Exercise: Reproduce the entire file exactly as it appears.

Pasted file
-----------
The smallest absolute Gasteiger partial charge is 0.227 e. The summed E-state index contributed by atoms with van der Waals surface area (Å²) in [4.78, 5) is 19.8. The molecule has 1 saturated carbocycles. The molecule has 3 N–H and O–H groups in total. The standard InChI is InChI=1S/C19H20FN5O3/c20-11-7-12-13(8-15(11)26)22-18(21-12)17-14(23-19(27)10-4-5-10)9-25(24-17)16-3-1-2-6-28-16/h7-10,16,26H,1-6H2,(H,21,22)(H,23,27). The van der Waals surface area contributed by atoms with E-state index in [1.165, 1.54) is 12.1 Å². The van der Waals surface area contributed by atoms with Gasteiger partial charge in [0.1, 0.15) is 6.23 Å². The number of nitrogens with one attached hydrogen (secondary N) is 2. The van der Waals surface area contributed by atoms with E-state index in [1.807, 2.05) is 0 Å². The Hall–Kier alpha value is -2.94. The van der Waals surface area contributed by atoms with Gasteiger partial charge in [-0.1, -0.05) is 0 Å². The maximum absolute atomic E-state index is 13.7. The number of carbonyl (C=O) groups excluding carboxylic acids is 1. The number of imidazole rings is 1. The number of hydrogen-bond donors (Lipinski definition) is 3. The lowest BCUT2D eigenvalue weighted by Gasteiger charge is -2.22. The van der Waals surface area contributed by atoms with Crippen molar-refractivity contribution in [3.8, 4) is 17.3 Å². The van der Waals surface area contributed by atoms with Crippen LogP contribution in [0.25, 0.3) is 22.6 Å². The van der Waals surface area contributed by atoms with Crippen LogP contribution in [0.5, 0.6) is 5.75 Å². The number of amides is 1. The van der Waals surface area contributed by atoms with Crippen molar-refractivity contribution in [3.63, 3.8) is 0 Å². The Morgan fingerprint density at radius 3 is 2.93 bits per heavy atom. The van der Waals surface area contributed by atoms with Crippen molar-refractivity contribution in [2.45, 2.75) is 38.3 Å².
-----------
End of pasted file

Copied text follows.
The smallest absolute Gasteiger partial charge is 0.227 e. The summed E-state index contributed by atoms with van der Waals surface area (Å²) in [4.78, 5) is 19.8. The molecule has 1 saturated carbocycles. The molecule has 3 N–H and O–H groups in total. The standard InChI is InChI=1S/C19H20FN5O3/c20-11-7-12-13(8-15(11)26)22-18(21-12)17-14(23-19(27)10-4-5-10)9-25(24-17)16-3-1-2-6-28-16/h7-10,16,26H,1-6H2,(H,21,22)(H,23,27). The van der Waals surface area contributed by atoms with E-state index in [1.165, 1.54) is 12.1 Å². The van der Waals surface area contributed by atoms with Gasteiger partial charge in [0.1, 0.15) is 6.23 Å². The number of nitrogens with one attached hydrogen (secondary N) is 2. The van der Waals surface area contributed by atoms with E-state index in [1.807, 2.05) is 0 Å². The Hall–Kier alpha value is -2.94. The van der Waals surface area contributed by atoms with Gasteiger partial charge in [-0.1, -0.05) is 0 Å². The maximum absolute atomic E-state index is 13.7. The number of carbonyl (C=O) groups excluding carboxylic acids is 1. The number of imidazole rings is 1. The number of hydrogen-bond donors (Lipinski definition) is 3. The lowest BCUT2D eigenvalue weighted by Gasteiger charge is -2.22. The van der Waals surface area contributed by atoms with Crippen molar-refractivity contribution in [3.8, 4) is 17.3 Å². The van der Waals surface area contributed by atoms with Crippen LogP contribution in [0.25, 0.3) is 22.6 Å². The van der Waals surface area contributed by atoms with Crippen LogP contribution in [0.5, 0.6) is 5.75 Å². The number of amides is 1. The van der Waals surface area contributed by atoms with Crippen molar-refractivity contribution in [3.63, 3.8) is 0 Å². The Morgan fingerprint density at radius 3 is 2.93 bits per heavy atom. The van der Waals surface area contributed by atoms with Crippen molar-refractivity contribution in [2.45, 2.75) is 38.3 Å².